Consequent to the fall in manufactured exports, a large number of factories have been closed. Some estimates place the number of factories that have been closed to be as many as 100 or more. The consequent unemployment is estimated at around 300,000 persons. This surge in unemployment has depressed incomes and enhanced poverty.


The high rate of inflation has been a serious setback to livelihoods. Although inflation has abated somewhat, the very high prices prevailing in the country have had serious repercussions on the mass of people.

This year has also been characterised as one when there was an exodus of skilled and educated persons. The social development of the country and the development capacity of the economy have been jeopardised by this exodus of educated and skilled personnel. The most serious setback appears to be in the health and education services of the country.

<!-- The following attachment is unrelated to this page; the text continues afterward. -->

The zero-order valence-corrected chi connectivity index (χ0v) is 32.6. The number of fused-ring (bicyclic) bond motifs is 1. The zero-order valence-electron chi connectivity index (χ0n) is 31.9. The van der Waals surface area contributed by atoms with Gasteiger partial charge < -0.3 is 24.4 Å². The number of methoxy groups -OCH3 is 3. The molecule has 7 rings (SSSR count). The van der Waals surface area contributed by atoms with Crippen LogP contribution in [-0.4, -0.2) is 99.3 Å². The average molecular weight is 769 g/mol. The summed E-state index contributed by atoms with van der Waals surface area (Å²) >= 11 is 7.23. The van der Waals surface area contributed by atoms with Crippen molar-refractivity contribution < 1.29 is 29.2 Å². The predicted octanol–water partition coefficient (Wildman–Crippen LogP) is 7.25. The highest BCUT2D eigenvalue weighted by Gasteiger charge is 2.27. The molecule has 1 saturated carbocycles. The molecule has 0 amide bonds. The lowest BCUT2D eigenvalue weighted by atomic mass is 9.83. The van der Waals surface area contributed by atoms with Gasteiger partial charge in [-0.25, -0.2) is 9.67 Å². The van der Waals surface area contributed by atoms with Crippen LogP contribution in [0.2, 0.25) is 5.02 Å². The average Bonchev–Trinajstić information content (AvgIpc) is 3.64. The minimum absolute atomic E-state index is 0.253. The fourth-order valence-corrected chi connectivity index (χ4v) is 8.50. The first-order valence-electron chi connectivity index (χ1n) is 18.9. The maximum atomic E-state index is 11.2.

Although there was an expectation that agriculture would rebound with the availability of chemical fertiliser and agrochemicals, the production of both food crops and tea would increase, however, this did not materialise. In the case of food crops, particularly paddy, there have been difficulties in the procurement of fertiliser, besides the financial difficulties faced by farmers. There also appears to have been deterioration in the soil that requires resuscitation. The financial difficulties that farmers have had are due to difficulties in selling their produce at a remunerative price. In any event, the maha crop harvested in the first half of the year is estimated at 30%-40% less than the average yield. Other food crops appear to have achieved higher outputs.